Active case finding for TB must be paired with effective follow-up care, Cochrane Review finds

News article 21 Mar 2024

Door-to-door tuberculosis (TB) screening and contact tracing can improve diagnosis rates, but must be paired with effective follow-up care to be successful, a new Cochrane Review has found.

Active case finding (ACF) seeks to improve diagnosis rates in people living in communities who may not otherwise present to health facilities, helping them access treatment and reduce onward transmission.

Despite being a key strategy of most TB strategies globally, there is often little consideration of how these programmes are experienced by communities. This is essential in designing appropriate and effective services.

Published ahead of World TB Day (24 March), a new review published by the Cochrane Infectious Diseases Group (CIDG), based at Liverpool School of Tropical Medicine, looked at studies of community experiences towards ACF programmes for TB in any endemic low- or middle-income country.

The review authors found that ACF improves access to diagnosis for many, but does little for those in financial need to continue care. People may also experience stigma in relation to screening.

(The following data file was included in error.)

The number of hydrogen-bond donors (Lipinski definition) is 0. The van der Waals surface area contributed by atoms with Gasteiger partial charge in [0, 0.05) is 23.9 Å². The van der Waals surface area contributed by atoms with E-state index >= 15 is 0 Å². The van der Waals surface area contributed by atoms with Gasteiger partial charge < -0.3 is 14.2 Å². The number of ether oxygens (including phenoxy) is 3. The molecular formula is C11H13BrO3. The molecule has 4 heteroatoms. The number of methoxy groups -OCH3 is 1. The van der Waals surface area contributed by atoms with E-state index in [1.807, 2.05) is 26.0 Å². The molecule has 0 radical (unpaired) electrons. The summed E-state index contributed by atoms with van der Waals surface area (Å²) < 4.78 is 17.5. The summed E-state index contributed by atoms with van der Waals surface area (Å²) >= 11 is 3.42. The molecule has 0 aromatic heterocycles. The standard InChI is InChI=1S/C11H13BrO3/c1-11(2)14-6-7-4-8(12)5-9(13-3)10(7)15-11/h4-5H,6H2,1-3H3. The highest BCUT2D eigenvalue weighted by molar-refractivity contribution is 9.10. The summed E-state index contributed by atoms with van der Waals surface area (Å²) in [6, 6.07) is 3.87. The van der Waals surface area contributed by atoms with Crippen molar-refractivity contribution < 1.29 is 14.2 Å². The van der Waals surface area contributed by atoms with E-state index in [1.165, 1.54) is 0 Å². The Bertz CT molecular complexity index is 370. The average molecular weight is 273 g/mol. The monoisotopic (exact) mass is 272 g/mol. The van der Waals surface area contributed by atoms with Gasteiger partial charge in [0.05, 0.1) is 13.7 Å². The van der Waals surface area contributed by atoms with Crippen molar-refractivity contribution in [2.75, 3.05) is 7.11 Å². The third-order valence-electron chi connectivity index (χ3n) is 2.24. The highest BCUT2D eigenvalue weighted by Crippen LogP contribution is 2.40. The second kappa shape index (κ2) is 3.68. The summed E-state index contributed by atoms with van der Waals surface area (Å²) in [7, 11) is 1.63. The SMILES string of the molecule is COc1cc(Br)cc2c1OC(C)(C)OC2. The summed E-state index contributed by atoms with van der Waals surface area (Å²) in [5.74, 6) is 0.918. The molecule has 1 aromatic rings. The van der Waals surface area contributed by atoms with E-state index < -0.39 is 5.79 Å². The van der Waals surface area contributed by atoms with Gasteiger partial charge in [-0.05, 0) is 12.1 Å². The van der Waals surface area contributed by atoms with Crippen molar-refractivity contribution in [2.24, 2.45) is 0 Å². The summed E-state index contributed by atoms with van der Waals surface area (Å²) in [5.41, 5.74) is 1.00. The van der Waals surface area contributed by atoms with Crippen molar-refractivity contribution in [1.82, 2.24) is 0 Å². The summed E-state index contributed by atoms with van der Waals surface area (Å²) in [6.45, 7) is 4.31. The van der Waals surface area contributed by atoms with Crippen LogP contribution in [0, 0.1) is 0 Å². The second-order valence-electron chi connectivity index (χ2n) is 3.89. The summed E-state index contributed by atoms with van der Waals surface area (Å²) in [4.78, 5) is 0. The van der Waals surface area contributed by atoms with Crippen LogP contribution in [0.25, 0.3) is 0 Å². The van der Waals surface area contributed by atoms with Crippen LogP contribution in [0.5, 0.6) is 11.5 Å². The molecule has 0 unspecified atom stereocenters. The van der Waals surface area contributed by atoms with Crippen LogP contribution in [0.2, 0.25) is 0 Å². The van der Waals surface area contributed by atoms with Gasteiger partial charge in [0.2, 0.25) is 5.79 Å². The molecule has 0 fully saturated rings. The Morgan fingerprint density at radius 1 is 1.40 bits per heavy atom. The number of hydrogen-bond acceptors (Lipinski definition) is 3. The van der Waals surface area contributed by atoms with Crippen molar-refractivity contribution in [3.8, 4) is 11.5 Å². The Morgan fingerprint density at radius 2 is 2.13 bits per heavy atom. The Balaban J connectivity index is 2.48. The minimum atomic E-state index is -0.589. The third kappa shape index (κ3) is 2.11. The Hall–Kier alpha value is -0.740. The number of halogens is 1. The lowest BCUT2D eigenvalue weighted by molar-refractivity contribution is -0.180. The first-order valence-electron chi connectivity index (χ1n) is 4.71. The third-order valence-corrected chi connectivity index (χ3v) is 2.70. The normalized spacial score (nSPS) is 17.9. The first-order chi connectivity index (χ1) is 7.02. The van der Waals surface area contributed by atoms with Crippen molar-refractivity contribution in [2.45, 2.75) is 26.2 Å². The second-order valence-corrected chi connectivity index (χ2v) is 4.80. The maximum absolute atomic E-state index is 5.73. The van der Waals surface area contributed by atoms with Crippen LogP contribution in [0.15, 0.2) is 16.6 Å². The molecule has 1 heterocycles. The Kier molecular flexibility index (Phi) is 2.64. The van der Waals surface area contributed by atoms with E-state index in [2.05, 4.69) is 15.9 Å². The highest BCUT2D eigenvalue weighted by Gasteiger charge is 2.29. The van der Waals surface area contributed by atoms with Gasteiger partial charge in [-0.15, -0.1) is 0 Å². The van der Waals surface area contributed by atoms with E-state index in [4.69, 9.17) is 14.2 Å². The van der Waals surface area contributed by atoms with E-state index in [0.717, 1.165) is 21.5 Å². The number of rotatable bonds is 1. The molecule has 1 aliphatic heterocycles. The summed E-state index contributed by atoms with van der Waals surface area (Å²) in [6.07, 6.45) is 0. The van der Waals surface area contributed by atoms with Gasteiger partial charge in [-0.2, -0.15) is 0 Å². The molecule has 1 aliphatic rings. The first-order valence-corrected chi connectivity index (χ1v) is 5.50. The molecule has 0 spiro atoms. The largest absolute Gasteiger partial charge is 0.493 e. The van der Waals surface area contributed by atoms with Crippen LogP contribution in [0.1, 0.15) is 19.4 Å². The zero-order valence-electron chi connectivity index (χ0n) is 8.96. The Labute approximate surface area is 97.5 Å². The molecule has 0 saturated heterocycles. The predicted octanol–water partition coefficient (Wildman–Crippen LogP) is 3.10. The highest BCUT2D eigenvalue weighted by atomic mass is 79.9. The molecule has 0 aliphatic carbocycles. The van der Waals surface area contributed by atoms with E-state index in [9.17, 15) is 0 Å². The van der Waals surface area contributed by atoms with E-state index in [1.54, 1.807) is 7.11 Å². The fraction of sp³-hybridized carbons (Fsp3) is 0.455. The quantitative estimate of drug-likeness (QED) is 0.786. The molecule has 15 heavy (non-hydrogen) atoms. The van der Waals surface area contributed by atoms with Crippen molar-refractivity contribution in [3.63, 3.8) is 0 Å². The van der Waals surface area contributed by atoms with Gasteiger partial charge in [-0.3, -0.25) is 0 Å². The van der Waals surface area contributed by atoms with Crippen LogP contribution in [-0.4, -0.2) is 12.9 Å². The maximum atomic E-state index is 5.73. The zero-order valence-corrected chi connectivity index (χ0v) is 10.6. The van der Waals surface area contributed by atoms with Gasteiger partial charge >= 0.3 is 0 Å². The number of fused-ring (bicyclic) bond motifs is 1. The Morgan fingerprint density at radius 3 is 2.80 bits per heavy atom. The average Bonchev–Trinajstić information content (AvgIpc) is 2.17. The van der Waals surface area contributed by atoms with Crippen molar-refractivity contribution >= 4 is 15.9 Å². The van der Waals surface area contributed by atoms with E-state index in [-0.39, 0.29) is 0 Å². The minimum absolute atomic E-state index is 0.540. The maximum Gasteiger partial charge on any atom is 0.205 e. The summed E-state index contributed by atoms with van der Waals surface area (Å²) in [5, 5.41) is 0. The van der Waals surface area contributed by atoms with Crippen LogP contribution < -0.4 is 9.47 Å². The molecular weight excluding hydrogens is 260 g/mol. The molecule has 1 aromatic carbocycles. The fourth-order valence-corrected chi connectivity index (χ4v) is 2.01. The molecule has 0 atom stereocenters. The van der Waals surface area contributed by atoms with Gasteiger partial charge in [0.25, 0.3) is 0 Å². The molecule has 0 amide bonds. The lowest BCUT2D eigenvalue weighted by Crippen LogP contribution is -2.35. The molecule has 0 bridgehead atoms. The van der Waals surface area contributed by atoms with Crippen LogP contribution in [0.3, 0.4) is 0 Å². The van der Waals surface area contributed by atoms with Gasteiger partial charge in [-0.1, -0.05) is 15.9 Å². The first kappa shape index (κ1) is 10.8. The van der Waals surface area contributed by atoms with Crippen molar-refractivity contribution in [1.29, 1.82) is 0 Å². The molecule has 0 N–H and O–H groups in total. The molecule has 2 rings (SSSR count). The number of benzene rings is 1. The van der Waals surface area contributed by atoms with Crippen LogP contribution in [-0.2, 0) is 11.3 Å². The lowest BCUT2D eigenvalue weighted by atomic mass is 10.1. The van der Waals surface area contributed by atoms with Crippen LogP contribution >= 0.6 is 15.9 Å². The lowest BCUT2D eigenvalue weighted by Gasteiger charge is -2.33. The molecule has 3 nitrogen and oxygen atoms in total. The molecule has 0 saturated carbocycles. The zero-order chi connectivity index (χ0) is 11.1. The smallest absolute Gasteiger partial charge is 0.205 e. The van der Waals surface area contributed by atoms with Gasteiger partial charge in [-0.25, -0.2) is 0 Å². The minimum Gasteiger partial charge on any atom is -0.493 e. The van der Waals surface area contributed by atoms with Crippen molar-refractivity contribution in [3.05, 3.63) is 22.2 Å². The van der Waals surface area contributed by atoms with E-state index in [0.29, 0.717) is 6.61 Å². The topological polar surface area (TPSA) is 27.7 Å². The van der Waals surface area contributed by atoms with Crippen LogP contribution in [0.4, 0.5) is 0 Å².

It was also shown that ACF can create expectations for follow-up care that health systems may not be able to meet, as well as health workers finding it difficult to implement.

This Cochrane Review will help to better understand policy in action and the perceived benefit relative to the harm of ACF.

Lead author and LSTM researcher Melissa Taylor said: “ACF brings diagnosis to many of those who may otherwise not have received it. However, our review demonstrates it is essential that ACF is linked to well-resourced follow up services and wider health system strengthening.”

Access the full-text review here and read the full CIDG news story here.

Since 1994, the CIDG has been preparing systematic reviews on the benefits and harms of healthcare interventions for infectious diseases, particularly malaria, tuberculosis, diarrhoea, HIV/AIDS and tropical diseases. To read more, please visit the Cochrane Infectious Diseases Group website.

The CIDG editorial base is funded by UK aid from the UK government for the benefit of low- and middle-income countries (project number 300342-104). The views expressed do not necessarily reflect the UK government’s official policies.